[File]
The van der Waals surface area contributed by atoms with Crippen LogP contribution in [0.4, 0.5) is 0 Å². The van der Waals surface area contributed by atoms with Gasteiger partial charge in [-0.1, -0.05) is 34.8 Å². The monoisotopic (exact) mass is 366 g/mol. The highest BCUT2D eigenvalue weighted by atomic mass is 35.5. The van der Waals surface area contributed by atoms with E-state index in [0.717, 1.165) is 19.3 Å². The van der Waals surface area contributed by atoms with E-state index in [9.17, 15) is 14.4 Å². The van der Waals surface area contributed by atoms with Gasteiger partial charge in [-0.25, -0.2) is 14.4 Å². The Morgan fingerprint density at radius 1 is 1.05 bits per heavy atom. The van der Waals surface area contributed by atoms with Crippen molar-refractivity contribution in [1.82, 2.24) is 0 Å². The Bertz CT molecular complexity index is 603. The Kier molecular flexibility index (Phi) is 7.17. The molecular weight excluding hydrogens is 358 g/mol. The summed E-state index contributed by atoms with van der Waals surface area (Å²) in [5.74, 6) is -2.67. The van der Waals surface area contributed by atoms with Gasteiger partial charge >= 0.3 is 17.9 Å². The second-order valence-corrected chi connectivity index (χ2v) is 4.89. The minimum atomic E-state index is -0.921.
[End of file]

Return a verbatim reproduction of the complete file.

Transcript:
The van der Waals surface area contributed by atoms with Crippen LogP contribution in [0.4, 0.5) is 0 Å². The van der Waals surface area contributed by atoms with Gasteiger partial charge in [-0.1, -0.05) is 34.8 Å². The monoisotopic (exact) mass is 366 g/mol. The highest BCUT2D eigenvalue weighted by atomic mass is 35.5. The van der Waals surface area contributed by atoms with E-state index in [0.717, 1.165) is 19.3 Å². The van der Waals surface area contributed by atoms with E-state index in [9.17, 15) is 14.4 Å². The van der Waals surface area contributed by atoms with Gasteiger partial charge in [-0.25, -0.2) is 14.4 Å². The Morgan fingerprint density at radius 1 is 1.05 bits per heavy atom. The van der Waals surface area contributed by atoms with Crippen molar-refractivity contribution in [1.82, 2.24) is 0 Å². The Bertz CT molecular complexity index is 603. The Kier molecular flexibility index (Phi) is 7.17. The molecular weight excluding hydrogens is 358 g/mol. The summed E-state index contributed by atoms with van der Waals surface area (Å²) in [5.74, 6) is -2.67. The van der Waals surface area contributed by atoms with Gasteiger partial charge >= 0.3 is 17.9 Å². The second-order valence-corrected chi connectivity index (χ2v) is 4.89. The minimum atomic E-state index is -0.921.